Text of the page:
A cholinergic mechanism underlies persistent neural activity necessary for eye fixation

Prog Brain Res. 2006:154:211-24. doi: 10.1016/S0079-6123(06)54011-7.


It is generally accepted that the prepositus hypoglossi (PH) nucleus is the site where horizontal eye-velocity signals are integrated into eye-position ones. However, how does this neural structure produce the sustained activity necessary for eye fixation? The generation of the neural activity responsible for eye-position signals has been studied here using both in vivo and in vitro preparations. Rat sagittal brainstem slices including the PH nucleus and the paramedian pontine reticular formation (PPRF) rostral to the abducens nucleus were used for recording intracellularly the synaptic activation of PH neurons from the PPRF. Single electrical pulses applied to the PPRF showed a monosynaptic projection on PH neurons. This synapse was found to be glutamatergic in nature, acting on alpha-amino-3-hydroxy-5-methylisoxazole propionate (AMPA)/kainate receptors. Train stimulation (100 ms, 50-200 Hz) of the PPRF evoked a depolarization of PH neurons, exceeding (by hundreds of ms) the duration of the stimulus. Both duration and amplitude of this long-lasting depolarization were linearly related to train frequency. The train-evoked sustained depolarization was demonstrated to be the result of the additional activation of cholinergic fibers projecting onto PH neurons, because it was prevented by slice superfusion with atropine sulfate and pirenzepine (two cholinergic antagonists), and mimicked by carbachol and McN-A-343 (two cholinergic agonists). These results were confirmed in alert behaving cats. Microinjections of atropine and pirenzepine evoked an ipsilateral gaze-holding deficit consisting of an exponential-like, centripetal eye movement following saccades directed toward the injected site. These findings suggest that the sustained activity present in PH neurons carrying eye-position signals is the result of the combined action of PPRF neurons and the facilitative role of cholinergic terminals, both impinging on PH neurons. The present results are discussed in relation to other proposals regarding integrative properties of PH neurons and/or related neural circuits.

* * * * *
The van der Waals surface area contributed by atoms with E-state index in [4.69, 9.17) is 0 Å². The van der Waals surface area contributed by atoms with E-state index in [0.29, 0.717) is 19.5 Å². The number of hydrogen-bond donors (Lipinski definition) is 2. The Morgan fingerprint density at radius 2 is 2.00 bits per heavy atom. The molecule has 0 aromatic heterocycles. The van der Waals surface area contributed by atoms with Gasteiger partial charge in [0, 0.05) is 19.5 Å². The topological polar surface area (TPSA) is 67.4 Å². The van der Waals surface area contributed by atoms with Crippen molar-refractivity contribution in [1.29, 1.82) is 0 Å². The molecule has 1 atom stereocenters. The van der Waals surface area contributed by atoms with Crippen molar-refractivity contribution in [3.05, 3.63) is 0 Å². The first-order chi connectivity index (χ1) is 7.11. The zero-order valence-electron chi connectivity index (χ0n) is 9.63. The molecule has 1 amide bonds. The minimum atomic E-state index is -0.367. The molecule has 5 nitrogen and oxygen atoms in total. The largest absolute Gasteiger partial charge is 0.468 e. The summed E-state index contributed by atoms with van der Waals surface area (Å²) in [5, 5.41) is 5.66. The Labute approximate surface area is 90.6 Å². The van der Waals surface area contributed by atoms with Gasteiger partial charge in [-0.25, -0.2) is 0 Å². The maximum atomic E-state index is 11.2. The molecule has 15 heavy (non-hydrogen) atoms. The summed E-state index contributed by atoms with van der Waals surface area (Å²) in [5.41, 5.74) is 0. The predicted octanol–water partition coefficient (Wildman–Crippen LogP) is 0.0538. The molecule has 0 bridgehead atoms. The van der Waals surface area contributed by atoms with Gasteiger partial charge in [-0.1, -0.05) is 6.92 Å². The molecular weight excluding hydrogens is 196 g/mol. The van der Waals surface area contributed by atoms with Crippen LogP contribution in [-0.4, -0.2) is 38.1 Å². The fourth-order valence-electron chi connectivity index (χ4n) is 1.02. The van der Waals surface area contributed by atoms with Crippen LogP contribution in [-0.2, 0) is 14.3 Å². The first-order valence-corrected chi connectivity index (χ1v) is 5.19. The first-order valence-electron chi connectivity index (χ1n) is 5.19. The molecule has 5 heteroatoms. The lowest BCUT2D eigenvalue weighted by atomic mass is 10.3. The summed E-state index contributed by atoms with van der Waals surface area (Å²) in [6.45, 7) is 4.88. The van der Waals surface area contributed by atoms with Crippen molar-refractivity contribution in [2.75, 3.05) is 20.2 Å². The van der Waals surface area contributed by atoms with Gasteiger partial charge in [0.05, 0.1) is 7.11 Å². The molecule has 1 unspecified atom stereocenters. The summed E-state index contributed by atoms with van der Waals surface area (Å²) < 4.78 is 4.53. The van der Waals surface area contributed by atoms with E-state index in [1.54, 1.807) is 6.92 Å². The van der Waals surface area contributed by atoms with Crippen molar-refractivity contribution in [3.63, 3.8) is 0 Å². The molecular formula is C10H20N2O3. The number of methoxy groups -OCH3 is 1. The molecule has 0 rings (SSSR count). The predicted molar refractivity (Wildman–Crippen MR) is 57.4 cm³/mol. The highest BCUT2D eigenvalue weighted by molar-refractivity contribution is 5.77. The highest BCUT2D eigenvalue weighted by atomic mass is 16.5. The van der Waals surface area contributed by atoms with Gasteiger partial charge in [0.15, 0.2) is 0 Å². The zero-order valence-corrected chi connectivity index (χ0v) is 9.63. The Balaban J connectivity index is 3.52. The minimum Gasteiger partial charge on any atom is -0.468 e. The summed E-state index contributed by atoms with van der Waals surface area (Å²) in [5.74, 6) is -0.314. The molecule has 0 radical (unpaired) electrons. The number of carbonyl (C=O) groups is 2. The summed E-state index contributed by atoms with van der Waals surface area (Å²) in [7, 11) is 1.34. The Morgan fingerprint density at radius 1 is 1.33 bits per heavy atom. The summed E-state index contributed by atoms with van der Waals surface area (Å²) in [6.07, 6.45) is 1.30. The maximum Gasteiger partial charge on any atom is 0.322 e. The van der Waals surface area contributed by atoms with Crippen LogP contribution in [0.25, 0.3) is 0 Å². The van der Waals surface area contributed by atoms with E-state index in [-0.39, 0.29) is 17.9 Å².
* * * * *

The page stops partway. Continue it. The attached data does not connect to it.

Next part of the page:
Publication types

  • Research Support, Non-U.S. Gov't
  • Review

MeSH terms

  • Acetylcholine / metabolism*
  • Action Potentials / drug effects
  • Action Potentials / physiology
  • Animals
  • Cholinergic Agents / pharmacology
  • Fixation, Ocular / physiology*
  • Models, Neurological
  • Neural Networks, Computer
  • Neurons / drug effects
  • Neurons / physiology*
  • Receptors, AMPA / physiology
  • Reticular Formation / cytology*
  • Visual Perception / physiology


  • Cholinergic Agents
  • Receptors, AMPA
  • Acetylcholine